History, Department of

 

Date of this Version

September 2008

Comments

Published in Hopi Nation: Essays on Indigenous Art, Culture, History, and Law, edited by Edna Glenn, John R. Wunder, Willard Hughes Rollings, and C. L. Martin (Lincoln, NE: UNL Digital Commons, 2008). Copyright © 2008 the Estate of Edna Glenn, Willard Hughes Rollings, Abbott Sekaquaptewa, Barton Wright, Michael Kabotie, Terrance Talaswaima, Alice Schlegel, Robert H. Ames, Peter Iverson, and John R. Wunder. All images and artwork are copyright by the individual artists; for a listing see pages 9-14.

Abstract

“Everything has an essence or life force, and humans must interact with these or fail to survive.”


It is not known where the Kachina Cult originated, but some evidence points to a Meso-American origin, brought possibly with the clans which migrated from north to south and north again. There are a few archaeological hints which indicate that there was a viable Kachina Cult by the time the Hopi settled at the center of their world in 1100. The Kachina Cult is shared with all the other Pueblo peoples who live to the east, from Zuni to Taos and formerly Pecos on the eastern border. Each of these groups have their own substantive perceptions and practices of the Kachina Cult.
The central theme of the Kachina Cult is the presence of life in all objects that fill the universe. Everything has an essence or a life force, and humans must interact with these or fail to survive. It is much easier to interact with impersonal forces if they are given life forms and if patterns of reciprocity and mutual obligations are established. It is these visualizations, these personifications that are the kachinas.
To understand the relationships that exist between humans and kachinas, a tentative model of their cosmos can be constructed. It consists of either two states of being occupying the same space or as two halves of a sphere. In the spherical model, half of the universe is an underworld or the world of the supernatural, and the other half is the normal, real world. The sun circles endlessly beyond the immediate control of either hemisphere yet interacts with both. The contents of one hemisphere are the mirror image of the other, but where one half is composed of objects and beings of solidity and mass, the other is an ethereal, imponderable world of cloud-like beings. Evidence for this world lies in the clouds that rise above mountain peaks, the smoke from burning objects, the fog that arises from water on a cold morning, steam from food, the breath of living beings that leaves them when they die and passes into the other world. This is the world of kachinas, a place where the bodies of the dead go to continue interacting with their universe, but in a new form—alter egos of their former life.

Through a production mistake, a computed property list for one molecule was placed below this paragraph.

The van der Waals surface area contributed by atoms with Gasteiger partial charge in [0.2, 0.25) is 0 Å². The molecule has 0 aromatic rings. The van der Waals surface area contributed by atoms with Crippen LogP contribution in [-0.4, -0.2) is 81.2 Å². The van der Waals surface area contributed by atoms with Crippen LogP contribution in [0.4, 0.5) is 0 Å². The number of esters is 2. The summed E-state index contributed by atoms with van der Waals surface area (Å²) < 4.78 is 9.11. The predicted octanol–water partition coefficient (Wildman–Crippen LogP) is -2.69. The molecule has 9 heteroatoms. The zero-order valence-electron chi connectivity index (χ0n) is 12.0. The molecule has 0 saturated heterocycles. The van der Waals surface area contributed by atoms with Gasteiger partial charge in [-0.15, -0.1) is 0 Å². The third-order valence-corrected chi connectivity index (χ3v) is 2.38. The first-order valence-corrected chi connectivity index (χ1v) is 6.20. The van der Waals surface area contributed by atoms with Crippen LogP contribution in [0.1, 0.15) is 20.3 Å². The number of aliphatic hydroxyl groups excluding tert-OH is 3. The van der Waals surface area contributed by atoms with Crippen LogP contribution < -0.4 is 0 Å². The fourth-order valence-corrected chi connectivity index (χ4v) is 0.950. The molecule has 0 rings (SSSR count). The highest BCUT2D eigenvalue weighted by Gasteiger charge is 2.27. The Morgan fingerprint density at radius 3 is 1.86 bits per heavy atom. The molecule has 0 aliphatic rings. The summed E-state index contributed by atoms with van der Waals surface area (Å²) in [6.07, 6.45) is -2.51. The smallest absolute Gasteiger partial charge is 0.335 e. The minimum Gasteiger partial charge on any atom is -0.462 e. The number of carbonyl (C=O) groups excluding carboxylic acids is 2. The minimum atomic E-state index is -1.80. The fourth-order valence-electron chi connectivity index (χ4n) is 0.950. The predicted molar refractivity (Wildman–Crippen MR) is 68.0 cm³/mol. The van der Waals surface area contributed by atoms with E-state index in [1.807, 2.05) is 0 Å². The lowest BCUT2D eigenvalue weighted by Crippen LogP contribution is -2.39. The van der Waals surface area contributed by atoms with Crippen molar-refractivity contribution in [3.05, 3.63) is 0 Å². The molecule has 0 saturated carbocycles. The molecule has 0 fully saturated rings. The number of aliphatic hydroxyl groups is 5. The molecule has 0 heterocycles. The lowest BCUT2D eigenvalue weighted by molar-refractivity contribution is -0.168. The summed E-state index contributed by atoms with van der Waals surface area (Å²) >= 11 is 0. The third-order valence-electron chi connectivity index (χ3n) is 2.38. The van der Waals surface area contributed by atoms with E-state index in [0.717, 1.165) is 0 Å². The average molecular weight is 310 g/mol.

Kachinas are the life forces of the cosmos that surround the Hopis on either plane, living or dead. Each of these forces, regardless of their physical appearance in the normal world, is a pseudo-morphic human in the supernatural world. These beings possess attributes that humans do not have, for kachinas can make it rain, cause the crops to grow well, or bring a multitude of other benefits if they are properly treated. They are not the ancestors of the Hopi but beings with whom all Hopi have interacted for mutual benefit through the centuries. The appearance of each kachina is dictated by its role as visually interpreted by Hopis and distilled through time to a traditional form. The more powerful the potential of the kachina, the more abstract are its features and symbols. This second form of the kachinas may be seen when the men who impersonate these spirits appear in ceremonies or dances in the village plazas or kivas from late December to late July as called for by the complex Hopi ceremonial calendar. It is believed that by donning mask, costume, and paint, the impersonator becomes imbued with the kachina spirit, that for the time of the dance kachina and man are one.



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